Five on Wausau Board Voted Out Over Busing Stands

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Voters in Wausau, Wis., have tossed out five school board members for implementing a busing program designed to more evenly distribute poor and minority students.

The five were trounced in recall elections held last month by a slate of challengers opposed to the busing plan. The incumbents took only one of Wausau's 12 precincts, and none garnered more than 43 percent of the vote.

Even so, efforts to dismantle the busing program, which was implemented last fall, could face legal obstacles.

Ya M. Yang, the only supporter of the busing plan remaining on the board, said he may seek an injunction to prevent the district from returning to neighborhood schools.

In addition, the American Civil Liberties Union of Wisconsin last month threatened to sue the Wausau board if it takes actions that make the district's schools more segregated.

The board also was put on notice by Gary R. McCarten, the lawyer for a group of local parents.

"A hasty reversion to a segregated plan would cause upheaval in the community and would be met with immediate legal ramifications,'' Mr. McCarten warned in a letter.

Scott R. Williams, a recall-slate leader who last week was named as the new board president, has pledged to try to mend the deep divisions created by the busing controversy in the city of 36,000. (See Education Week, Dec. 15, 1993.)

"We are going to attempt to find some middle ground if we can,'' Mr. Williams said in an interview.

The busing program in the 8,800-student district, which has few black or Hispanic students, was designed to promote the integration of children from poor or Southeast-Asian families.

Housing Patterns

Southeast-Asian children, mostly from Hmong refugee families resettled by church groups, account for 16 percent of the district's overall enrollment and nearly a quarter of its entering kindergarten students. Because of housing patterns, the students were heavily concentrated in a few schools, which also tended to enroll disproportionate numbers of low-income white children, many with special needs.

Responding to teachers and principals in those schools, who complained of being overwhelmed, the Wausau board last year devised a plan to restructure six elementary schools in order to reduce racial disparities.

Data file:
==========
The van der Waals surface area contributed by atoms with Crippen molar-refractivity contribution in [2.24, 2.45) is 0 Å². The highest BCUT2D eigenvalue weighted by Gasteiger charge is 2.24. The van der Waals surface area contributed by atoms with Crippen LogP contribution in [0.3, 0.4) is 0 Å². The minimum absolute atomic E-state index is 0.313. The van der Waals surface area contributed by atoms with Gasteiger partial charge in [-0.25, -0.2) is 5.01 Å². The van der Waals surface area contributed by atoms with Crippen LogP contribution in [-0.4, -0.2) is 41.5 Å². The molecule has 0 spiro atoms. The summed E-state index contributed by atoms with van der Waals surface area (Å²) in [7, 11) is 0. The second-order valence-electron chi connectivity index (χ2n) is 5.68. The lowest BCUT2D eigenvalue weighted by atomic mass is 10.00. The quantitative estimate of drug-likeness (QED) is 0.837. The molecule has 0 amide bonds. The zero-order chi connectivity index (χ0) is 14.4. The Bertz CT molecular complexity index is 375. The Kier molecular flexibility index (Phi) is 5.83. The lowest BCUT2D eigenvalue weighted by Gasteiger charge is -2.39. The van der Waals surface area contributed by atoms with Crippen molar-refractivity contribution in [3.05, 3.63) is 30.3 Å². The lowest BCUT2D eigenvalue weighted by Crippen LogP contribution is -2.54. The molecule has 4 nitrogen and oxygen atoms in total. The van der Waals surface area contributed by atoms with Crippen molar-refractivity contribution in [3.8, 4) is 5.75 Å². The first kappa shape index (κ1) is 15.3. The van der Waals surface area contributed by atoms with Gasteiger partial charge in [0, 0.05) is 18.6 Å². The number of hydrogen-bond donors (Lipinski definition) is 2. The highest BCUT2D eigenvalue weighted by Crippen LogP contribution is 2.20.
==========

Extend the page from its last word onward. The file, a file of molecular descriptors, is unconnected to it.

When the the plan was implemented last fall, 600 children were bused up to 2.2 miles away from their neighborhood schools. No school was left with a minority enrollment of more than 32 percent.

Although most teachers were supportive, parents rebelled and collected 10,000 signatures calling for recall elections.

The campaign leading up to the election last month was a heated one focused almost solely on the busing issue. Supporters of the busing plan accused the recall slate of racism, while the challengers depicted the incumbents as social engineers out of touch with their constituents.

The busing issue appeared to be uppermost in voters' minds as well, with all of the members of each slate garnering similar percentages and two independent candidates faring poorly.

Mr. Yang, the board's only Hmong member, could not be recalled under state law because he had been in office less than a year.

The board's composition could change again in April, when three recall-slate members must run again in regular board elections.

La Crosse Debate

So far, the situation in Wausau is similar to the experience of La Crosse, Wis., which implemented a similar socioeconomic-busing program in 1992.

There too, opposition swelled after the school board approved changes in school-attendance boundaries designed to more evenly distribute low-income students, most of whom were Southeast Asians.

Recall elections in La Crosse led to the ouster of seven board members.

Nevertheless, the new board did not try to dismantle the plan, which now appears to have solidified its public support. Three of the leading recall candidates lost in regular elections held soon after they took office. (See Education Week, Aug. 5, 1992.)

District officials last month said the plan has not affected student achievement. They maintained, however, that boosting achievement was never one of the integration plan's goals.

Vol. 13, Issue 16

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